Pruning can be one of the most helpful or one of the most damaging things you do in caring for your trees and shrubs, depending on how you accomplish it. Pruning serves many purposes and, depending on how well it is done, has the potential to restore health and vigor to your plants. However, pruning requires more than hacking a plant into shape with a pair of shears and should be a carefully informed and undertaken process.
Gardeners prune plants for many reasons. Pruning can remove dead or excessive growth, as well as encourage new growth. Pruning "trains" young trees and plants to grow in a direction where they will be strongest and reduces the chance of disease. Removing non-flowering branches diverts energy into the flowering branches, leading to better blooms. Finally, pruning serves an aesthetic purpose, removing unattractive or disfigured branches or producing shaped shrubs and topiaries.
According to "Rodale's Ultimate Encyclopedia of Organic Gardening," there are two types of pruning cuts: thinning and heading. Thinning cuts remove an entire limb and are used to build strong structure and allow air and light into the center of the plant. Thinning cuts can remove dead or excessive branches or encourage a young tree to grow in a way that will make it less likely to fall or break. Heading cuts shorten a limb, redirecting the plant's energy to any buds behind the cut. Heading cuts encourage new growth to fill out the plant.
Pruning should not be attacked with a saw or set of shears but approached carefully and with a purpose. Begin by removing any dead, damaged or problematic limbs by cutting them back entirely or cutting just in front of a strong branch or shoot. If additional cuts are necessary, proceed with cuts meant to train the plant to a certain shape or to encourage growth in a particular area. Finish your work with corrective cuts, such as removing multiple leaders on a young tree.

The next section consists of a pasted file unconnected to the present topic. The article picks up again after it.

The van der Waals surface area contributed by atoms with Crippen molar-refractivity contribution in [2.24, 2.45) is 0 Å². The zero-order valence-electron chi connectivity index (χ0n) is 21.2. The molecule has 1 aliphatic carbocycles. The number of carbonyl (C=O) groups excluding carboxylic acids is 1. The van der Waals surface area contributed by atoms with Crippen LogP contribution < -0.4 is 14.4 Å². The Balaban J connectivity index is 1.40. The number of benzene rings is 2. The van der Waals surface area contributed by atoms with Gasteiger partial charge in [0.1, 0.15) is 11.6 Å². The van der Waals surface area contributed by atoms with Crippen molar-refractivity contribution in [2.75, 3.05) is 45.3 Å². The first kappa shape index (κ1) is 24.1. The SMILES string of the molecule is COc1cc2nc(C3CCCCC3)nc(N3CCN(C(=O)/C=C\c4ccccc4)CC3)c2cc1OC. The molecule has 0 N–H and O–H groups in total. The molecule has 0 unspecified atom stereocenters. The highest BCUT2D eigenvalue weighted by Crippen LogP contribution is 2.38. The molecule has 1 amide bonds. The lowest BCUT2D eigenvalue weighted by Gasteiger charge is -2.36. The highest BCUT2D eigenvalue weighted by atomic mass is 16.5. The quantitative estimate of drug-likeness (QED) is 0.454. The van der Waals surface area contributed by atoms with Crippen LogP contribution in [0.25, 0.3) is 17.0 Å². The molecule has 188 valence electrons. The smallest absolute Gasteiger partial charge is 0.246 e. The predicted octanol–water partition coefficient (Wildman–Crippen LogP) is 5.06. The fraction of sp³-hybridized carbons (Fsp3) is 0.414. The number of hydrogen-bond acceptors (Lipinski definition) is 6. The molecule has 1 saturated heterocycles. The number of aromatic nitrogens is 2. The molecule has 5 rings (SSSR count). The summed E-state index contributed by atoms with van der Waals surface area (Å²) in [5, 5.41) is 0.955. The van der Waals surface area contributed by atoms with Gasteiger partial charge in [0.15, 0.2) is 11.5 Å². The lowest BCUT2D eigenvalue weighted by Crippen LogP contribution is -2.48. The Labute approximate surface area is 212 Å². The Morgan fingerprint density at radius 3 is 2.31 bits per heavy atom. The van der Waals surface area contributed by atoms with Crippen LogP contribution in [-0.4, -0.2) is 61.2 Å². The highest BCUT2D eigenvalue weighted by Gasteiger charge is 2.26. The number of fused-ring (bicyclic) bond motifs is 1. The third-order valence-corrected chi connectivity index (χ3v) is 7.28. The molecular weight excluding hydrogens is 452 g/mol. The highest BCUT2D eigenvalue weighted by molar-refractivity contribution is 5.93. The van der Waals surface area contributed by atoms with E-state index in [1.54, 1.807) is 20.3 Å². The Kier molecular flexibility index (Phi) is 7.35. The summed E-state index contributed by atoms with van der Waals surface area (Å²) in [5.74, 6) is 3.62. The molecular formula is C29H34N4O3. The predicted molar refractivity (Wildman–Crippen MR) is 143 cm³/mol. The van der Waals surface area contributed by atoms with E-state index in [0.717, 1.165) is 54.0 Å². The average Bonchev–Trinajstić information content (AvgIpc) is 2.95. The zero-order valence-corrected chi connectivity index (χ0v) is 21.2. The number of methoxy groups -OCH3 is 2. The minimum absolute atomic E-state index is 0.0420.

While removing dead or diseased wood can be done at any season, other pruning should be guided by the season and the plant's natural growth pattern. Pruning in the winter or early spring encourages rapid growth as new buds fill in during the burst of spring growth and is generally the best time to undertake heavy pruning. Prune your spring-blooming shrubs after they finish blooming so that they have time to establish new buds before the next growing season. Avoid heavy pruning in the summer and fall, as hot and dry conditions may stress the plant, and new growth produced by the cuts may not be hardy enough to withstand the winter.
According to Texas A&M University's AgriLIFE Extension, more trees die each year because of improper pruning than pests. "The old idea that anyone with a chain saw or a pruning saw can be a landscape pruner is far from the truth," writes professor Douglas F. Welsh. He recommends making pruning decisions based on minimizing damage to the plant. Pruning should be done slowly, often over the course of years when rehabilitating a badly shaped or messy plant. Cutting back an entire plant often results in a resurgence of messy growth or, in some species, kills the plant.